Travel at its best can be exciting, stimulating, thrilling and breathtaking. Discovering new places, meeting new people and experiencing new cultures often requires an effort to break out of your comfort zone, and, in doing so, travel becomes a learning experience.
Some of that education may come from things going wrong: A bus breaking down in a remote rainforest in Mexico for five hours or an airline losing your luggage for a week-long vacation to London can teach you a lot about patience, how to make the best of a bad situation, and to travel lighter.
Travel can also be dangerous, especially if you find yourself in the wrong place at the wrong time. The U.S. Department of State Travel Advisories keeps tabs on the world’s “danger zones,” listing the most dangerous countries you should avoid.
Here, we take a look at the most perilous of them, so you can skip the dangerous places and keep the exhilaration of travel on the positive side.
Stories of travelers catching a taxi to be whisked off somewhere remote and left stranded after being robbed in Mexico circulate in the news, as do reports of bloody cartel wars. The dangers are real.
In fact, a U.S. Department of State “Do Not Travel” advisory is in effect for the Mexican states of Michoacán, Tamaulipas, Sinaloa
The areas on the travel advisory are not destinations vacationers frequent. You can still delve deep into Mexican culture in safer states like Oaxaca, which is home to the city of the same name. You’ll find multicolored colonial buildings dating back to the 16th century as well as colorful foods in open-air markets.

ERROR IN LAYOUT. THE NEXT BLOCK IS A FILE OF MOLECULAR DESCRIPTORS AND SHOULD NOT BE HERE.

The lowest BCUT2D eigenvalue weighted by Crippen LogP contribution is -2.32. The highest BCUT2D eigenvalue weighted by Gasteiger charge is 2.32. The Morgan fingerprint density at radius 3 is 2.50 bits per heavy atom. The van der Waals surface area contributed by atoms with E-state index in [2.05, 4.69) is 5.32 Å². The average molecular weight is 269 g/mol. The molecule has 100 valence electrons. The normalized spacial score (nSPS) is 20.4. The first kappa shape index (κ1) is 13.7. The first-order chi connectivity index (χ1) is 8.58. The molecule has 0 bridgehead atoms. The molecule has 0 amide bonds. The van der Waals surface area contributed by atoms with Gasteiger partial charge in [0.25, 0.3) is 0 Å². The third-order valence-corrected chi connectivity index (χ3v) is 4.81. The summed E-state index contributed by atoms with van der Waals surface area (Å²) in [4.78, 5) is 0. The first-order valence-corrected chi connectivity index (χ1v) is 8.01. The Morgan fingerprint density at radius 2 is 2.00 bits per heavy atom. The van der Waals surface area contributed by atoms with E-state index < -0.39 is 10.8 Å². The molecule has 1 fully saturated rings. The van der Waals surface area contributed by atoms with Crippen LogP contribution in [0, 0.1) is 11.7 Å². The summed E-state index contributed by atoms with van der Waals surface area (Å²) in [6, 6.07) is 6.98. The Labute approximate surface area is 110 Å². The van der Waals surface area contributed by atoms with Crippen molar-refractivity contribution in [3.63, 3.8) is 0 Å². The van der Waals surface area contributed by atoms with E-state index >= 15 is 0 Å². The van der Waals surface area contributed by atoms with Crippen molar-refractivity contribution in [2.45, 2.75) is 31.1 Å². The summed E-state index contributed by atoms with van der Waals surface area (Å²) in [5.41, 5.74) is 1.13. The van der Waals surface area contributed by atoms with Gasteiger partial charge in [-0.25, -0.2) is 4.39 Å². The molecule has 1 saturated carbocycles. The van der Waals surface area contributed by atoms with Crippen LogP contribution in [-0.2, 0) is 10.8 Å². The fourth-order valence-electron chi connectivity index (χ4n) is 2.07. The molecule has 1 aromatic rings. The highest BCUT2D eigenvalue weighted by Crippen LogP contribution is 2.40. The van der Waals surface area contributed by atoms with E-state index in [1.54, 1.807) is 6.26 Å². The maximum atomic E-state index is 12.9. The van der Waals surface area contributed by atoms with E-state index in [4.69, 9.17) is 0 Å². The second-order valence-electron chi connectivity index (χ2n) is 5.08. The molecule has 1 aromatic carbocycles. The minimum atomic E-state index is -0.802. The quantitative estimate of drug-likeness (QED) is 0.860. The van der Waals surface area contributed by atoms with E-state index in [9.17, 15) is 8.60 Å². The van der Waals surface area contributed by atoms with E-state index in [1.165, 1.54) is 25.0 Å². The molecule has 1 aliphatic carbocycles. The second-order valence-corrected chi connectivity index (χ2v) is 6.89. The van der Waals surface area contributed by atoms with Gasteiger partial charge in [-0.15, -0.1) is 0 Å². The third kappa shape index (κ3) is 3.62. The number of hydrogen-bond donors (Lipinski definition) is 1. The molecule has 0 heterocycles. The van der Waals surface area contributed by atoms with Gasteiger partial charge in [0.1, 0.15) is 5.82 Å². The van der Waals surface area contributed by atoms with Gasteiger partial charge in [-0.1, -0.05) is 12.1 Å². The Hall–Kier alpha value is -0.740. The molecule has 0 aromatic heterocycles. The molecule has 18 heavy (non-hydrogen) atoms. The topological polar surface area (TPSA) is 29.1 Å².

Experience a lively central square, the Zocalo, shop for handmade arts and crafts, and dine in intimate, authentic Mexican restaurants that won’t even know what queso dip is – Oaxaca is a not your overcrowded tourist destinations of Cancun and Puerto Vallarta.
With a mountainous setting, you won’t find beaches and all-inclusive resorts, but you will see the history of the region, particularly when reviewing the historic murals at Palacio de Gobierno.
In Central America, the State Department urges Americans to reconsider traveling to Nicaragua, which has limited healthcare availability and arbitrary enforcement of laws that lead to more crime, while San Salvador has a higher level of violent crimes. Honduras has a heightened alert due to crime, but it isn’t widespread across the country and tourist-centric zones may be safer than off-the-grid travel.
If you do decide to visit these countries, stay aware of your surroundings, avoid walking and driving at night, keep expansive jewelry and signs of wealth hidden, and only use certified tourist authority companies and guides.